The BFG is a story about a spunky little girl named Sophie (Ruby Barnhill) who is torn away from the orphanage by a giant. She thinks she's been captured by a monster when big friendly Giant "BFG" (Mark Rylance; Bridge of Spies) explains that she was taken to stop her from telling the whole world that she was a Giant. When she threatens to run away, BFG tries to explain that the bad Giants would come after her. The stage is set- BFG is clearly a lonely Giant- willing to talk and explain things to his new little companion. Sophie soon realizes that BFG is not the monster she thought. She realizes that he is friendly and lonely and an outcast from the Giants because he won't eat humans like the rest of the Giants. BFG introduces Sophie to his work - the magic of Dream Country, where he collects dreams and gives them to children.
BFG possesses a kind and caring heart and soul and it's impossible not to fall in love with the way Rylance voices him and creates the character. Dahl developed his characters well and Melissa Mathison, who wrote the screenplay, carried the obvious relationship forward continuing the easiness between the characters. Watching the caring relationship develop between BFG and Sophie is like watching two people fall in love-magical and like a fantasy. When BFG feels like Sophie is in danger from the bad Giants, he takes her back home, to the orphanage, and you realize that despite the unorthodox relationship between the two, Sophie has found her forever home. Soon, it's BFG - with Sophie by his side- against the bad Giants. The two embark on a quest to London to ask Queen (Penelope Wilton; Downtown Abbey) to help them rid the world of bad Giants, once and for all. But, there's a catch- they must convince the Queen that Giants do exist and the interaction between Royalty and the simple Giant is quietly funny.
The Blu-ray and digital download include bonus features not seen before in theaters.
- Bringing The BFG to Life: Listen to Ruby Barnhill, who pleads Sophie, share her experiences filming the movie, through video diaries. Spielberg also provides insight into how the film was made from beginning to end.
- The Big Friendly Giant and Me: Almost two minutes of animated telling of The BFG story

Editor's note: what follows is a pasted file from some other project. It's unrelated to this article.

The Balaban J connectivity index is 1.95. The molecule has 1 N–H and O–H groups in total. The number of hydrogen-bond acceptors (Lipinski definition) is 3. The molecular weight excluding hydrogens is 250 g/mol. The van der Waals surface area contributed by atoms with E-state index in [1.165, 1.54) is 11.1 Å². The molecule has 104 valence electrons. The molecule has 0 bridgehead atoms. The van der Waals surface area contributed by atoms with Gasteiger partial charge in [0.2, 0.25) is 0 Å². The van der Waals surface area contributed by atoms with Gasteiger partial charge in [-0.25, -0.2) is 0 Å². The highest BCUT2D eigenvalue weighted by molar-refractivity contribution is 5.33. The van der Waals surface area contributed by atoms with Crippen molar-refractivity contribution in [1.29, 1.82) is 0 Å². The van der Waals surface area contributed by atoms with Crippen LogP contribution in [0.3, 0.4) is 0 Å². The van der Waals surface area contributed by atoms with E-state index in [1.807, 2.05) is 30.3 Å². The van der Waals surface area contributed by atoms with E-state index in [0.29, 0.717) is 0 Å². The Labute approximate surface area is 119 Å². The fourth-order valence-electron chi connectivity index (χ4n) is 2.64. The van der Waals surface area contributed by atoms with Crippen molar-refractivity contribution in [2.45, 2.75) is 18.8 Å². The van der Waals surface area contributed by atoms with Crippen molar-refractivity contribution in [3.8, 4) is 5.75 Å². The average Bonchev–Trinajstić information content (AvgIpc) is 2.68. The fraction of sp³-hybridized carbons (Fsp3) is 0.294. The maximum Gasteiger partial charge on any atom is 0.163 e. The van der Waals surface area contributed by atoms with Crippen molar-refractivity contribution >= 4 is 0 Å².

- Gobblefunk: The Wonderful Words of the BFG: Learn the unique vocabulary of the Giants that no one taught you in school.
- Giants 10: How the Nine Giants were cast and animated
- Melissa Mathieson: A Tribute: screenwriter Mathieson passed away and included in a tribute in memory of the late screenwriter.
The Blu-ray is presented in MPEG-4 AVC with a 1080p resolution. The aspect ratio is 2.39:1. The blues of the night sky were brilliant and the dreams fluttering in the glasses were breathtaking. All this, contrasted with the gloominess of the night sky when the bad Giants were seen, provided a stunning visual effect of foreboding. What was stunning was that the combination of the live Sophie and animation of BFG and his world, is flawless in its presentation. The DTS-HD Master Audio 7.1 provides clear and crisp audio. The music blends well and does not overpower the dialogue.
It's hard to tell in what year the story takes place. At first, it seems like an old-fashioned tale, but there are cars on the street- some that look like very early models to ones that look like the early 1980's, which would fit in with Dahl's writing. It seems like this is a story that should have taken place in the late 1800's or early 1900's- the tie of magic and fantasy - before the world become such a hard place to live. Clearly, not a flaw with Disney or Spielberg, it's more of a comment on Dahl's setting, itself.
The BFG was not a box office hit in the US. With the combination of Disney and Spielberg, it is unclear what went wrong. The film is a little on the lengthy side, but it flows and doesn't seem to stall at any point. For small children, though, I can see them getting antsy. This is such a family friendly movie and caters to every age group that, despite some issues, The BFG Blu-ray belongs in every household.